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As a student with a disability, it is almost inevitable that I would need to contact accessibility services sooner or later. You can understand my hesitance in doing so, given my prior experience with disability services.

First, I had to fill out a form, about my disability, how it impacts my learning, any accommodations I would need.

Then my doctor had to fill out a form to confirm that, in fact, my eyes don’t work.

So I had finally decided on my area of study, and I was ready to take my first course in October. I decided to take a detour before jumping headlong into my certificate program (more on that tomorrow) but my first course was paid for, and I was ready to hit the books on October 1.

Except… my textbook was in hardcopy print.

I bit the bullet and decided to purchase an electronic copy of my textbook. I’d heard terrible things about the etext books – that they weren’t accessible with a screen reader, and they were frustrating, and I would 1000% need to get my books in alternative formats – but I figured I could make a small investment to find out just how bad it was. Thankfully… I had no problems with the etext book. Sure, I got a paper book in the mail, which is acting as a big paperweight on my bookshelf… but I got my textbook on my terms and I had to wait for no one.

Did I mention it took nearly two months to get my letter of accommodation? It was three weeks after my class start date before I had any kind of acknowledgement from accessibility services. Thankfully, I had purchased my etext book, and was able to start my first course with little difficulty.

My second course was…. a bit more challenging. I went to take my first unit quiz, only to find that some portions of some of the questions were not read by my screen reader. After some back and forth, discussions with accessibility services, the faculty of business, and my course coordinator, I came to find out that the portions of any questions that contained fractions were pasted as images into the quiz. The only options available to me were to (1) withdraw from this course, (2) skip the questions with fractions and hope I got high enough grades to keep on going, or (3) get the information another way. Unfortunately, there was no way for course production to make the fractions compute into plain text that a screen reader could read. Accessibility services was not able to provide the quizzes in braille in a timely manner (which would effectively press a further pause on my studies, and is an inefficient use of resources to boot). Thankfully, a solution was found, and I’ve been able to complete these quizzes as time and energy permits.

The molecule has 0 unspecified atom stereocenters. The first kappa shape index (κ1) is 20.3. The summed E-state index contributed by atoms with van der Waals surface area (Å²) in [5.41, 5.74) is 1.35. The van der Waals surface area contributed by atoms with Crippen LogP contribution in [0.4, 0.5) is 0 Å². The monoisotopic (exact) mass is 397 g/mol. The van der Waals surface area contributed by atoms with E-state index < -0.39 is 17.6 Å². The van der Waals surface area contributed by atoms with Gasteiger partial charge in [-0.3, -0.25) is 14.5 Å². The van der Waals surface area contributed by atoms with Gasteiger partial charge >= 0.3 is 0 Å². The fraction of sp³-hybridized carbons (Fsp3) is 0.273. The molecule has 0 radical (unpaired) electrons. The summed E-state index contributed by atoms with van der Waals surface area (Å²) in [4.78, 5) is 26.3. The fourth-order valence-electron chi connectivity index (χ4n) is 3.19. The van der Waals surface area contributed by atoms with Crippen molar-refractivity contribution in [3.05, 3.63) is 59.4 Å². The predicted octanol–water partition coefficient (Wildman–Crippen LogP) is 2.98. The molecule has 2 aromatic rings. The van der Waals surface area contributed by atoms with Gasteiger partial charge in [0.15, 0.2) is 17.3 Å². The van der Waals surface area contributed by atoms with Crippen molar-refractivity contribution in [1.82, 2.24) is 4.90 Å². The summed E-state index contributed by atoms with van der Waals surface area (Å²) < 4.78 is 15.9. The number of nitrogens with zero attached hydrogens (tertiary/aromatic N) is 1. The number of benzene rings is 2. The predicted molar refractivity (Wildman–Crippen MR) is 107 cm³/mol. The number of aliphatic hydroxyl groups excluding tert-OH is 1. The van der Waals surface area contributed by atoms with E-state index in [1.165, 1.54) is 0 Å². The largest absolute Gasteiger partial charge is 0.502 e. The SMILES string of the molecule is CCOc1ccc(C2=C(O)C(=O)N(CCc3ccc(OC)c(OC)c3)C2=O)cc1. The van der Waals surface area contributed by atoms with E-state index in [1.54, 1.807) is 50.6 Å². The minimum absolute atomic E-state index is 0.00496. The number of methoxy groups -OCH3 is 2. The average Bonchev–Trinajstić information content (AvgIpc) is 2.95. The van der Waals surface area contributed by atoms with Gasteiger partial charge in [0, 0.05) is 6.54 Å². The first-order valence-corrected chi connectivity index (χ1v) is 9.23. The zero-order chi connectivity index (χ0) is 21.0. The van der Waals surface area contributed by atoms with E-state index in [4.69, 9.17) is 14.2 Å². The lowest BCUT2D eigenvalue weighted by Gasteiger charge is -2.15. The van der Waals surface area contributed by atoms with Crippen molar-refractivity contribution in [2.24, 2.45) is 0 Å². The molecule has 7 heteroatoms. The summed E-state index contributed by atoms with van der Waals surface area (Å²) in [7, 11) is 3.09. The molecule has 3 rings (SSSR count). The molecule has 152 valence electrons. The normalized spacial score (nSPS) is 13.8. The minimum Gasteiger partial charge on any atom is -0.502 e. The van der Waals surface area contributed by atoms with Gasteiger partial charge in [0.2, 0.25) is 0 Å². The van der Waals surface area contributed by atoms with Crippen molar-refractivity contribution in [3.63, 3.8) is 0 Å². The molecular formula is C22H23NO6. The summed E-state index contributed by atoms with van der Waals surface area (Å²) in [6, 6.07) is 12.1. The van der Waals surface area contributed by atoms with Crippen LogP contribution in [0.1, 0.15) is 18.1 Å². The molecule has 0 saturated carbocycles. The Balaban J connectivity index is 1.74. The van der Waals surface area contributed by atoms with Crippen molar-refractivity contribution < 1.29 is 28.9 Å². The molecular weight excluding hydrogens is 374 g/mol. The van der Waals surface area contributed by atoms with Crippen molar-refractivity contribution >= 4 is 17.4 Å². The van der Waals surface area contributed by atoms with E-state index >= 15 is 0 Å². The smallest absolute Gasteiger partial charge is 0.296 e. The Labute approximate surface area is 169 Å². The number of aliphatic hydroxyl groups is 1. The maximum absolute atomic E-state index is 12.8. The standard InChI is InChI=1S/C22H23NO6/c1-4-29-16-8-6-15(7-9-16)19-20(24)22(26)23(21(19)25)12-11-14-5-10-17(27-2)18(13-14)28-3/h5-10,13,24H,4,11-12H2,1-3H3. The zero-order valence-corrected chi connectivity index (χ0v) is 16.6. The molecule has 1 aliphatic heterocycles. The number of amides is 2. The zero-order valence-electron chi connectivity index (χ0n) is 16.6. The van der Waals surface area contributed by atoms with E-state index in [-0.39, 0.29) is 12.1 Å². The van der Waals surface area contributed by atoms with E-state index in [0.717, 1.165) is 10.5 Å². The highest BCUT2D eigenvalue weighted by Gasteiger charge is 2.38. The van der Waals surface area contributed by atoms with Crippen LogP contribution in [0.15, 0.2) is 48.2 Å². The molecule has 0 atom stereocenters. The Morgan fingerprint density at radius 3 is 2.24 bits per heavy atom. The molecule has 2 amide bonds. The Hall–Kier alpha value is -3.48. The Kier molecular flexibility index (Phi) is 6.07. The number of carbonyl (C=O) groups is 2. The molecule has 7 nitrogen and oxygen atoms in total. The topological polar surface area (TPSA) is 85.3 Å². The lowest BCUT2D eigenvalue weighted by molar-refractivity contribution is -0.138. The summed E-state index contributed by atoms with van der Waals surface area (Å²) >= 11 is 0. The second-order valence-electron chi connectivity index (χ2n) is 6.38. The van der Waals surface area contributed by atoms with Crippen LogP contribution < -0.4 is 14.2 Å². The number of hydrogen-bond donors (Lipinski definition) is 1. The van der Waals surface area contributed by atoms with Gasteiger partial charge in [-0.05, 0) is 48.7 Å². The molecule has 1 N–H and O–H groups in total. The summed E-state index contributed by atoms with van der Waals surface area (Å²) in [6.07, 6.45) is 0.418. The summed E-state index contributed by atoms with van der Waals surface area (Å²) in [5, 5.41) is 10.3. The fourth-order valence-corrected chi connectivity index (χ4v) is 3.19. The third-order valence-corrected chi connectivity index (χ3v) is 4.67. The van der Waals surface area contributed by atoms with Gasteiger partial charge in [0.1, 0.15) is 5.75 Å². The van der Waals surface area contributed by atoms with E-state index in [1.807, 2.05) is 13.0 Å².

I know accessibility services in many post-secondary schools is understaffed and overworked. but I can’t help feeling a certain sense of deja vu – that I am supposed to be extra responsible for making sure I can access course materials that aren’t made as accessible as they could be. Would someone in a million years have caught the issues with my quizzes if I had not just sarted taking them? Are students supposed to check with accessible services ahead of time to make sure that each little thing is readable with a screen reader, or that all course videos have captions, or that slide presentations don’t auto-scroll? Is that even possible? And at what point is it the school’s duty to make their materials as user-friendly to the widest student body possible? Athabasca University uses ProctorU, an online invigilator, but you cannot use ProctorU with a screen reader; this means I need to pay at least twice the price, and take time off work, to book an in-person exam. Am I missing something, or does that seem unfair?

I don’t have all the answers, but as my “detour” courses wrap up, and I start my certificate in earnest in May, I can’t help feeling a mix of complicated emotions. Do I request alternate format materials that I may not need, further burdening stretched-thin resources, or do I do the best I can with what I have, hope for the best, and try and advocate in the middle of the trenches? Do I push for equivalent exams in both cost and flexibility, or pick my battles and bite the bullet on this one?

I don’t have those answers… I just hope I don’t have to find them while cramming for my first final exam.